Following the making of a wasted costs order against them, the Claimants’ solicitors, Kesar, agreed via their principal Mr Kesar “to accept service by email as [long as] this is reciprocated”. Mr Donnelly, for the Defendant replied “No problem. Yes I’m happy to agree that moving forwards service of documents by email between us is accepted”.
The second to fifth defendants (“the defendants”) in this case applied to set aside a default costs certificate which the claimant had obtained in the sum of US$3,730,290.
Master Leonard (costs judge) rejected an application to set aside a default costs certificate in the sum of £363,695.28.
The defendant’s costs draftsmen had failed to serve Points of Dispute within the agreed extended time period for doing so as a result of, on their evidence, pressures of work exacerbated by the country going into lockdown in March 2020.
Following service of a default costs certificate four months after the extended deadline had been missed the Defendant applied to set it aside.
The judge found that the Denton criteria applied. It was accepted that the default was both significant and serious. The remaining question to be decided was whether in all the circumstances it would be just, bearing in mind all the circumstances of the case, to set the DCC aside.
The judge found that it was not.
Lionel Persey QC sitting as a Deputy Judge of the High Court granted the Defendants relief from sanctions following the late filing of their costs budget by 13 days. It was accepted that the breach had been inadvertent and understandable given that the Defendants had been relying on an agreed table of procedural steps to be completed before the CCMC, which made no mention of costs budgeting. It was found that the Defendants had “dropped the ball” but that their default was not egregious in the particular circumstances of the case.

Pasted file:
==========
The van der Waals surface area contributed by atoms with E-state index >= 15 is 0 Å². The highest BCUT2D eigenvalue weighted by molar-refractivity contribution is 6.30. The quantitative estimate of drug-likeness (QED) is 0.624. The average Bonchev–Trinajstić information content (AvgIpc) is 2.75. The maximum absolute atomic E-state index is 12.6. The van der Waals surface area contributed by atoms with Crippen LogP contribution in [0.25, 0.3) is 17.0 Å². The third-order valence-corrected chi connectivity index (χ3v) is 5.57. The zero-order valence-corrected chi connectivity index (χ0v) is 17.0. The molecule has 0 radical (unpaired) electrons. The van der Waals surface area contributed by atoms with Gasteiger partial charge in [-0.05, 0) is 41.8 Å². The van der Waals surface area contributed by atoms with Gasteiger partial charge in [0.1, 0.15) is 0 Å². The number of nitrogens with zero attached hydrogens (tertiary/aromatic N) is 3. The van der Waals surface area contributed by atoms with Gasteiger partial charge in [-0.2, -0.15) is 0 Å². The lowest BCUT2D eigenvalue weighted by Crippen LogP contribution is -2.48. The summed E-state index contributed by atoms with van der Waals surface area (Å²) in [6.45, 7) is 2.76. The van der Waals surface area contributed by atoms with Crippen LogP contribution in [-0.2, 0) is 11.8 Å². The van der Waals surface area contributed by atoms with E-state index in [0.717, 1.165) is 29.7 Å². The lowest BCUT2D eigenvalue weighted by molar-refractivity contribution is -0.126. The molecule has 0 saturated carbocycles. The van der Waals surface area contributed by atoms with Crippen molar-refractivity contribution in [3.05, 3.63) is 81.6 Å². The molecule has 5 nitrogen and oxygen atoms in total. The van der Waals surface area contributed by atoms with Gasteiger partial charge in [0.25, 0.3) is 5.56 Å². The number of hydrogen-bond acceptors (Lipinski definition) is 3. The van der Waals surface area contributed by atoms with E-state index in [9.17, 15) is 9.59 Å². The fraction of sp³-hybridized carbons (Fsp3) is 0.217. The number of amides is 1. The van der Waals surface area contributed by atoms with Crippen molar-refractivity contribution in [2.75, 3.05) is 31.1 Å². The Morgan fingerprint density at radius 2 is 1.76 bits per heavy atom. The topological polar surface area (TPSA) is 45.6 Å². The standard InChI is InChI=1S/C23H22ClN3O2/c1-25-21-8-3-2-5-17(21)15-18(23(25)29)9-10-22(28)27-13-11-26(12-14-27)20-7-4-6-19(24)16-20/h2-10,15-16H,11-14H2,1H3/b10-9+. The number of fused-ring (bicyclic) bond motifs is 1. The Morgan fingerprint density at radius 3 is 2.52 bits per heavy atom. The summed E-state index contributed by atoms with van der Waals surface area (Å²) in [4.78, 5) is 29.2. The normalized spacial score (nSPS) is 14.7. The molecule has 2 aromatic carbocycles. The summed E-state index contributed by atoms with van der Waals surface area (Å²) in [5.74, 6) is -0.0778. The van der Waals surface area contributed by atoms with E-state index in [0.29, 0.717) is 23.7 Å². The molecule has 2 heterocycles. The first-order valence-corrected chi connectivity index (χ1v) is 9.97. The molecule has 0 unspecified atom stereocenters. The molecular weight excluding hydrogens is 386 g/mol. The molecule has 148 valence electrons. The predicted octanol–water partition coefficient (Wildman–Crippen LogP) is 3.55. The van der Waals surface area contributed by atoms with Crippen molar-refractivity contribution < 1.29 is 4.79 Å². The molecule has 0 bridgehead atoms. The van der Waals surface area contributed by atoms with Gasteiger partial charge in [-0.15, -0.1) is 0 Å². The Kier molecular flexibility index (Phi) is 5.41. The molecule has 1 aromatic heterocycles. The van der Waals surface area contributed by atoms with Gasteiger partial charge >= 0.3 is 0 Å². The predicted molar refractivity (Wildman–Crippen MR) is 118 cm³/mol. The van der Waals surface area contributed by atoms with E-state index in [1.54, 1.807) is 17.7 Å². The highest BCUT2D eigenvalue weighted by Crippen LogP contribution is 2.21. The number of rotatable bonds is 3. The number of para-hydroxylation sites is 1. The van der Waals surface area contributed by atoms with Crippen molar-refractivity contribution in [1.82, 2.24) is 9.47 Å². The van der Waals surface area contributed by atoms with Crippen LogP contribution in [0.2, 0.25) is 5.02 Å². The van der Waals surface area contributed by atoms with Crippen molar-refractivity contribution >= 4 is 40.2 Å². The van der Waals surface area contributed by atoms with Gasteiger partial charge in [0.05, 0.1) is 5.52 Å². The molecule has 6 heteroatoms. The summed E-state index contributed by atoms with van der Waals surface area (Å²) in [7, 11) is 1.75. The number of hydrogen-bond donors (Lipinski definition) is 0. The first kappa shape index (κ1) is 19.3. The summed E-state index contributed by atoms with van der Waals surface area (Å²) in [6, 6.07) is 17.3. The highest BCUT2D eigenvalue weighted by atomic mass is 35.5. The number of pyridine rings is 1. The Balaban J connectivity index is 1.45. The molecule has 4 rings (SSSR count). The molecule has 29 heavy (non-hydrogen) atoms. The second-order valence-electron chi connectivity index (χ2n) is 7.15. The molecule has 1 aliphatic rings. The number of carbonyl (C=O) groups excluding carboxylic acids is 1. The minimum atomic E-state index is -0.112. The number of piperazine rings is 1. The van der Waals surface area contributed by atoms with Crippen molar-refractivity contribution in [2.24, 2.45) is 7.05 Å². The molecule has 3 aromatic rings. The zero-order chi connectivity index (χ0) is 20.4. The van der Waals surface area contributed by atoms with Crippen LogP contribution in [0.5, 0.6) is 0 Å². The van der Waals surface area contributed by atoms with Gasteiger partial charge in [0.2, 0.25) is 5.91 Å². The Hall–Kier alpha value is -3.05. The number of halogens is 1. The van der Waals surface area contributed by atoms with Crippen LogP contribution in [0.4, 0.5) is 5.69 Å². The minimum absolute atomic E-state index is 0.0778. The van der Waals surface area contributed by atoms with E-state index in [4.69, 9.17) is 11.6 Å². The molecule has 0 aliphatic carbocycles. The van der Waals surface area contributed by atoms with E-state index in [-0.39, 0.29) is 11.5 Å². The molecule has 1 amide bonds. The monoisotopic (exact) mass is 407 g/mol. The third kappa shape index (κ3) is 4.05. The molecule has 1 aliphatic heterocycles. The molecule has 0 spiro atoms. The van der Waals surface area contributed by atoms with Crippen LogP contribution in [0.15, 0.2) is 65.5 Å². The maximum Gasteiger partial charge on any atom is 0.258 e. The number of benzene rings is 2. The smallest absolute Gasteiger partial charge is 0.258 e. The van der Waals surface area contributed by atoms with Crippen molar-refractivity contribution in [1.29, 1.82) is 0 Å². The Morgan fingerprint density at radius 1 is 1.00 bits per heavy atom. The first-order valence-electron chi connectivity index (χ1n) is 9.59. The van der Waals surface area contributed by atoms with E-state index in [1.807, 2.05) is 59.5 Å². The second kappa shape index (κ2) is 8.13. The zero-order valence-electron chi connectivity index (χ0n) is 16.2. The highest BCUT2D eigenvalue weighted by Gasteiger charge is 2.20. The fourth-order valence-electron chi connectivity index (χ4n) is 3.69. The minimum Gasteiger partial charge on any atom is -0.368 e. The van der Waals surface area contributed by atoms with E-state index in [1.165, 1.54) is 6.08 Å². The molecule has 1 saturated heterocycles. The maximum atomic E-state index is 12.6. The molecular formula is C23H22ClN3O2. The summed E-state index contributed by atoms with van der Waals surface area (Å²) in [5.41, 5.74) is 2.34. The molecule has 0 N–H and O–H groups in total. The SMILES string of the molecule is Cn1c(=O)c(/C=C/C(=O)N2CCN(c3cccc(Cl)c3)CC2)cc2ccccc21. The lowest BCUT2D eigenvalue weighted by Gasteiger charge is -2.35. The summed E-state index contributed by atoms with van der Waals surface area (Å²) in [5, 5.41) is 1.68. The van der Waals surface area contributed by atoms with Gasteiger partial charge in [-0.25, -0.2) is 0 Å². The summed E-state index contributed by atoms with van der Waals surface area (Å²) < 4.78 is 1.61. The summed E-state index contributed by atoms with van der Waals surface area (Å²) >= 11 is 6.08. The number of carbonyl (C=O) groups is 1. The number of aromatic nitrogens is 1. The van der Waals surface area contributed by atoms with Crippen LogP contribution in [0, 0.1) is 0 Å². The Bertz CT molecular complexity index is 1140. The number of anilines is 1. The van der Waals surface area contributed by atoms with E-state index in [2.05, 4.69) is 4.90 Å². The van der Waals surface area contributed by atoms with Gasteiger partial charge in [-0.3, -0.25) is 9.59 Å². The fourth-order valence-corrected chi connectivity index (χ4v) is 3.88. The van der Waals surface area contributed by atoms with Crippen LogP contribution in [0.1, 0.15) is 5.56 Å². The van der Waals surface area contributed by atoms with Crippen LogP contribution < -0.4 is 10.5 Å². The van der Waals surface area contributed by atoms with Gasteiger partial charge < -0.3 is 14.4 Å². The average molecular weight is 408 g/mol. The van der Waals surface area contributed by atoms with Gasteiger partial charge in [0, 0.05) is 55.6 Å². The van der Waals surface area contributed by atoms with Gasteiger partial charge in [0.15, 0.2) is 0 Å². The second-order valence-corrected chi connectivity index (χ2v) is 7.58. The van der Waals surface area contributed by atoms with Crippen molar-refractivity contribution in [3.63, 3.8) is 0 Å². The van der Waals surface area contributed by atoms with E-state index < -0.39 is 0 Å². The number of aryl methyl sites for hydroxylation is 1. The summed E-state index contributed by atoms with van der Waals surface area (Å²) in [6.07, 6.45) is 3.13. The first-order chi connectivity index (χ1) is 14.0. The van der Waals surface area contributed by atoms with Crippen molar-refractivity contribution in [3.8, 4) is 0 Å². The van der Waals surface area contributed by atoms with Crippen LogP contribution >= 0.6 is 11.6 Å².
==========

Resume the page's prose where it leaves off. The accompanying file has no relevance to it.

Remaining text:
Relief from sanctions was granted in a case where the appellant had failed to meet the deadline for payment of a sum which had been a condition for setting aside a Default Costs Certificate. After ruling on the principles of appropriation it was held that payment deadline had been missed by just a few hours. This had “made no practical difference whatever” and “it would be disproportionate and unjust to deprive the appellant of an opportunity to challenge the Default Costs Certificate”.
In another case involving the late filing of a costs budget the High Court refused the defendant relief from the sanction of CPR 3.14, thus deeming them to have filed a budget comprising applicable court fees only. The defendant had filed their budget two weeks after the deadline and did not apply for relief from sanctions until the morning of the costs and case management conference. The Hon. Mr Justice Bryan found that the breach was both serious and significant, there was no good reason for it and the application for relief had not been made promptly.